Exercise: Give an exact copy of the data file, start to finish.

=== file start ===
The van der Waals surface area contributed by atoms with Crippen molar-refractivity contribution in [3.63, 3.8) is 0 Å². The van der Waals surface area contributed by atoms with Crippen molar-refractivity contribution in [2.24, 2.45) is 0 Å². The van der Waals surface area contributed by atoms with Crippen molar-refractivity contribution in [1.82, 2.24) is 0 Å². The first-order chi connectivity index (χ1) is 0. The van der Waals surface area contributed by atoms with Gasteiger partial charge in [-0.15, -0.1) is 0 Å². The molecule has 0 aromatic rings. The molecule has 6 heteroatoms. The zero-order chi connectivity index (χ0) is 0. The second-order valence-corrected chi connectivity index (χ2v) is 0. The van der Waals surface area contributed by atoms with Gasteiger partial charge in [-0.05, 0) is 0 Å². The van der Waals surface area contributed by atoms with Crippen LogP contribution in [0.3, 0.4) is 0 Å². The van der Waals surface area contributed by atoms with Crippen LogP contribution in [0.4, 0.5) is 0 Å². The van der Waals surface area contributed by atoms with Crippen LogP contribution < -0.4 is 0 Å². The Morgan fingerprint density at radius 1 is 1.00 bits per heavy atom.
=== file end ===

The van der Waals surface area contributed by atoms with Crippen molar-refractivity contribution in [3.63, 3.8) is 0 Å². The van der Waals surface area contributed by atoms with Crippen molar-refractivity contribution in [2.24, 2.45) is 0 Å². The van der Waals surface area contributed by atoms with Crippen molar-refractivity contribution in [1.82, 2.24) is 0 Å². The first-order chi connectivity index (χ1) is 0. The van der Waals surface area contributed by atoms with Gasteiger partial charge in [-0.15, -0.1) is 0 Å². The molecule has 0 aromatic rings. The molecule has 6 heteroatoms. The zero-order chi connectivity index (χ0) is 0. The second-order valence-corrected chi connectivity index (χ2v) is 0. The van der Waals surface area contributed by atoms with Gasteiger partial charge in [-0.05, 0) is 0 Å². The van der Waals surface area contributed by atoms with Crippen LogP contribution in [0.3, 0.4) is 0 Å². The van der Waals surface area contributed by atoms with Crippen LogP contribution in [0.4, 0.5) is 0 Å². The van der Waals surface area contributed by atoms with Crippen LogP contribution < -0.4 is 0 Å². The Morgan fingerprint density at radius 1 is 1.00 bits per heavy atom.